Background: A well-known test for measuring verbal adequacy (i.e., verbal effectiveness) in mildly impaired aphasic speakers is the Amsterdam-Nijmegen Everyday Language Test (ANELT; Blomert, Koster, & Kean, 1995). Aphasia therapy practitioners score verbal adequacy qualitatively when they administer the ANELT to their aphasic clients in clinical practice. Aims: The current study investigated whether the construct validity of the ANELT could be further improved by substituting the qualitative score by a quantitative one, which takes the number of essential information units into account. The new quantitative measure could have the following advantages: the ability to derive a quantitative score of verbal efficiency, as well as improved sensitivity to detect changes in functional communication over time. Methods & Procedures: The current study systematically compared a new quantitative measure of verbal effectiveness with the current ANELT Comprehensibility scale, which is based on qualitative judgements. A total of 30 speakers of Dutch participated: 20 non-aphasic speakers and 10 aphasic patients with predominantly expressive disturbances. Outcomes & Results: Although our findings need to be replicated in a larger group of aphasic speakers, the main results suggest that the new quantitative measure of verbal effectiveness is more sensitive to detect change in verbal effectiveness over time. What is more, it can be used to derive a measure of verbal efficiency. Conclusions: The fact that both verbal effectiveness and verbal efficiency can be reliably as well as validly measured in the ANELT is of relevance to clinicians. It allows them to obtain a more complete picture of aphasic speakers' functional communication skills. ©2011 Psychology Press.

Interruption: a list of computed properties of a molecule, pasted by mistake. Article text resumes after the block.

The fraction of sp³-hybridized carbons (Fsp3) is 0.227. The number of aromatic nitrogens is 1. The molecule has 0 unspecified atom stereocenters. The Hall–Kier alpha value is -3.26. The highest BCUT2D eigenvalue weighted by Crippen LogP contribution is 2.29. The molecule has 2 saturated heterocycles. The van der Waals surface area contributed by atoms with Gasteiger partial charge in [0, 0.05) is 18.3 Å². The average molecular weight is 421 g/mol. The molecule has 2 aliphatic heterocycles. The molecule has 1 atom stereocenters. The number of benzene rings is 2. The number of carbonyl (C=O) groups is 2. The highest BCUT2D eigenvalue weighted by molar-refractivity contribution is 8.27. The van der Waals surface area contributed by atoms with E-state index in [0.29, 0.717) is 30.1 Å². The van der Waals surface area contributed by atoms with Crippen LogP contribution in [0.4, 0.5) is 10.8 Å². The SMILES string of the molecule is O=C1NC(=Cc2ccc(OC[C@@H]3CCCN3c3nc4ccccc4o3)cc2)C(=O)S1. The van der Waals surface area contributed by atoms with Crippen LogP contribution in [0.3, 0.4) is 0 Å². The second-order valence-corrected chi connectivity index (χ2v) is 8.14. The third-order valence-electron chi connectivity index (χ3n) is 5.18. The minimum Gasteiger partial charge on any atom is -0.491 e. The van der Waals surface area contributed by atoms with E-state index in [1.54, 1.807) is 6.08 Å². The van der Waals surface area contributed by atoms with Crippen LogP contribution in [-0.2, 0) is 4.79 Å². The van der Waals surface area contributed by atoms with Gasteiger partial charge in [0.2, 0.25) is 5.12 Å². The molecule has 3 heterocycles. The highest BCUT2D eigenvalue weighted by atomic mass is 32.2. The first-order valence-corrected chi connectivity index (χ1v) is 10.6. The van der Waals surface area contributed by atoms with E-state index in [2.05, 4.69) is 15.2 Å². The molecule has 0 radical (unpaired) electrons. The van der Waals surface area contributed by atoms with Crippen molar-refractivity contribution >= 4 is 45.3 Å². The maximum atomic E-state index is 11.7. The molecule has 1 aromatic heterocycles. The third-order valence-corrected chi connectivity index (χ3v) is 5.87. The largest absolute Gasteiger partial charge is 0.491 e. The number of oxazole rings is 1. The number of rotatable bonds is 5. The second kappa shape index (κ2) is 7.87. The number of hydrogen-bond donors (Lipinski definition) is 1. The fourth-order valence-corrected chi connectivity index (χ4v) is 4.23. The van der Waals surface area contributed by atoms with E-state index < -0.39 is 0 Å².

Luites J.W.H.,Sint Maartenskliniek Research Development and Education | Wymenga A.B.,Sint Maartenskliniek | Blankevoort L.,University of Amsterdam | Kooloos J.M.G.,Radboud University Nijmegen | And 2 more authors.